+In 1935, Tanning moved to New York, where she discovered Dada and Surrealism at the Museum of Modern Art’s seminal exhibition, Fantastic Art, Dada and Surrealism, in 1936. By the early 1940s, Tanning was working on her own surreal paintings while she supporting herself as a commercial artist. Impressed by her creativity and talent in illustrating fashion advertisements, the art director at Macy’s department store introduced her in 1941 to the gallery owner Julien Levy, who immediately offered to show her work. Levy later gave Tanning two one-person exhibitions (in 1944 and 1948), and also introduced Tanning to the circle of émigré Surrealists whose work he was showing in his New York gallery, including the German painter Max Ernst.

(Ernst and Tanning)

+As she recounts in her memoirs, Birthday and Between Lives, when Ernst visited her studio in 1942, they played chess, fell in love, and embarked on a life together that soon took them to Sedona, Arizona, and later to France. She married Ernst in 1946, in a double wedding with Man Ray and Juliet Browner.

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Edith Rimmington


(Decoy)


(The Oneiroscopist)

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Jane Graverol

(Temptress)

(l’Ecole de la vanité)

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Toyen(Marie Cerminova)


(The Shooting Gallery)

(The Snap)

(The Shooting Gallery)

+She referred to herself in the masculine case. Her sketches, book illustrations, and paintings were frequently erotic.

+Bohemian painter, draughtsman and illustrator. She attended the School of Fine Arts in Prague (1919–20). In 1922 she met the painter Jindrich Styrsky with whom she collaborated until his death in 1942. In 1923 the couple joined the avant-garde Devetsil group in Prague. The group numbered artists, photographers, writers and architects among its members.

+During a three-year stay in Paris from 1925 to 1928 Toyen abandoned the Cubist syntax of her early work and began a series of impastoed semi-abstract paintings. Fjord, along with other works of those years, attempted to realize visually the doctrines of poetic Artificialism in which impressions, feelings and images leave their imprint in abstract traces and vibrating colour sensations. Work of this type was given its label by Toyen and Styrsky to differentiate it from their earlier work and from other abstract forms of contemporary art. They exhibited their first Artificialist compositions in Paris at the Galerie de l’Art Contemporain in 1926.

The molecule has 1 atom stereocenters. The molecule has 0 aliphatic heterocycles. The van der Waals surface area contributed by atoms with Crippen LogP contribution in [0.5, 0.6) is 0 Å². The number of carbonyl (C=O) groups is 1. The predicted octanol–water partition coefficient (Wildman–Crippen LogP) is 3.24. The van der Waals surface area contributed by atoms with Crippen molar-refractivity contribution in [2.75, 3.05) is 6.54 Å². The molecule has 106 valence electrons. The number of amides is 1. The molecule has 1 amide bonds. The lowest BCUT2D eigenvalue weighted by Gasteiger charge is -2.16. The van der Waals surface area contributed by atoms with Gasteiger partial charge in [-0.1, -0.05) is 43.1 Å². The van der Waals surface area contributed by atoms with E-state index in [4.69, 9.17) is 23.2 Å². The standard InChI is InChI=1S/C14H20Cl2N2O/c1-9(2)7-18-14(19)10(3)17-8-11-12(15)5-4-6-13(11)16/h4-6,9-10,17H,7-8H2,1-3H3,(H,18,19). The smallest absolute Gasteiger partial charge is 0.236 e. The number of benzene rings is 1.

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Remedios Varo

(Les Feuilles Mortes)


(Exploration of the Source of the Orinoco River)

(Papilla Lunar(Detail))

+Para-surrealist painter and anarchist

+Varo was influenced by a wide range of mystic and hermetic traditions, both Western and non-Western. She turned with equal interest to the ideas of C. G. Jung as to the theories of G. I. Gurdjieff, P. D. Ouspensky, Helena Blavatsky, Meister Eckhart, and the Sufis, and was as fascinated with the legend of the Holy Grail as with sacred geometry, alchemy and the I-Ching. She saw in each of these an avenue to self-knowledge and the transformation of consciousness.

+Varo’s painting The Lovers served as inspiration for some of the images used by Madonna in the music video for her 1995 single “Bedtime Story”.

+She was forced into exile from Paris during the Nazi occupation of France and moved to Mexico City at the end of 1941. She initially considered Mexico a temporary haven, but would remain in Latin America for the rest of her life.

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Gala Dali

While she wasn’t an artist herself, Salvador Dali’s wife Gala was one of major sources of inspiration for the surrealist master and many of his contemporaries.

+In the early 1930s, Dalí started to sign his paintings with his and her name as “it is mostly with your blood, Gala, that I paint my pictures”

(Leda Atomica, Salvador Dali)

(Gala of the Spheres)

They were kind of an adorable couple.

A few end notes..

It was surprising to find that there isn’t too much online content about many of these artists.

This post could have not been possible without extensive wikipedia-ing, and this page which was useful in sourcing names.

The information I provided is just a snapshot of the artist.

I selected snippets from their bios which I found most interesting which usually entails violence, adultery, and bouts of insanity.  Therefore, I suggest digging deeper into each of the individual women to get a more well-rounded view about their lives and careers.